The Most Important Discussion after the Most Important Decision

14 07 2009

The most important discussionEngaged couples spend a lot of time thinking about merging physical assets, points of view, and expectations for the future, but many omit the all-important discussion on how money will be handled within the marriage. The number one issue couples fight about is money, so being on the same page from the beginning can avoid a lot of conflict later on.

In a perfect world, couples would agree on things like how credit cards will be used, what sort of savings and investment plans should be in place, and how to stick to a budget, but in reality, that rarely happens. But with a straightforward conversation before the joint account is opened, five major mistakes can be avoided.

Mistake #1: Mismatched financial goals

It isn’t romantic, and may seem untimely, but it is never too early to talk about long-term financial goals. Couples should have an idea of when they would like to retire and what it will take to meet this goal. This includes when and how much they are going to contribute to superannuation and retirement funds, disability insurance, wills, and other joint assets. Both partners should have a clear understanding of the assets and who holds them, understand where the documentation is kept, and be clear on how they will be handled in the future.

Mistake #2: Overspending

Going from one household and no accountability for how money is spent to a joint household with a lot of accountability can be difficult. Different values, priorities, and spending habits make overspending highly likely a meeting of the minds when it comes to spending. Couples should decide on a spending limit that, if approached, requires a discussion. For example, if one partner wants to buy new golf clubs for $500 but they agreed to a spending limit of $300, a discussion would be needed before the clubs were purchased.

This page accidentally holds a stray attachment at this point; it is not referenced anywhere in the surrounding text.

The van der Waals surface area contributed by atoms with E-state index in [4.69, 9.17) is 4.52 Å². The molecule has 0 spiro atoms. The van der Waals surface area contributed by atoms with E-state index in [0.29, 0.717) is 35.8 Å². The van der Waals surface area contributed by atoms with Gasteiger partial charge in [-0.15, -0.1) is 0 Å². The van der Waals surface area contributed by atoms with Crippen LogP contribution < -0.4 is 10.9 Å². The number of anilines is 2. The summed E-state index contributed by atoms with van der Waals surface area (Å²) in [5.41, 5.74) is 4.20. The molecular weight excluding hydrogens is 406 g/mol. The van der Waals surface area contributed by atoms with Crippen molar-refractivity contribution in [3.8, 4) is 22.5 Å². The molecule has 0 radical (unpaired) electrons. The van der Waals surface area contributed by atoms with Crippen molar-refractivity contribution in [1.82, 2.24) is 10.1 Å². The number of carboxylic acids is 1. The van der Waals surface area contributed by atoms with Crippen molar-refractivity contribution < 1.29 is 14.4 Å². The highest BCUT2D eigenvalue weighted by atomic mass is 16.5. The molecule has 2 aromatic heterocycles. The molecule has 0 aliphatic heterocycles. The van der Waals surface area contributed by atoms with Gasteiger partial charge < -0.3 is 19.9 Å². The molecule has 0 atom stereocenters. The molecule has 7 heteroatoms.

Mistake #3: Skipping the rainy-day fund

Bathrooms flood, people get sick, jobs get lost, and acts of God happen. Households living pay to pay have little recourse aside from credit when the unexpected occurs. Couples should agree in the beginning of their marriage to build up a rainy-day fund above and beyond their retirement accounts that is equal to at least three months’ salary. This money should be kept in a safe and liquid form (ie.., no real estate, or heavy penalties for accessing it) and should be used ONLY in case of emergency. Couples should agree on the use of this money before any of it is used.

Mistake #4: Pretending the budget doesn’t exist

All couples should have a budget and stick to it. When most people think of budgeting, the word tedious comes to their minds, but budgeting can be liberating. Setting boundaries about money fosters communication between partners, keeps partners focused on both long and short term financial goals, and can even spark creativity by forcing couples to come up with very inexpensive or even free entertainment when the budget shows that there is no more money at the end of the month. Couples should set aside time every month to take a look at the budget and designate one partner as the keeper of the spreadsheet.

Mistake #5: Living beyond your means

Even when couples have the same spending habits, use credit the same way, and have no disagreements about long-term financial goals, they can still live well beyond their means. The past year has taught us a lot about the dangers of taking on more debt than can be handled. Couples should make living below their means a way of life.

The money discussion is the most important discussion an engaged couple can have. Making sure they communicate well about something that most people take very seriously will hopefully set the tone for a long and happy life together.




One response

17 10 2009

I was engaged a few mon,s ago,,,and it was clear to me that he did not takie is debts as a serious issue, and this wa s one factor that help- me decode that it would be best if we parted before money became a issue fro us as a couple.

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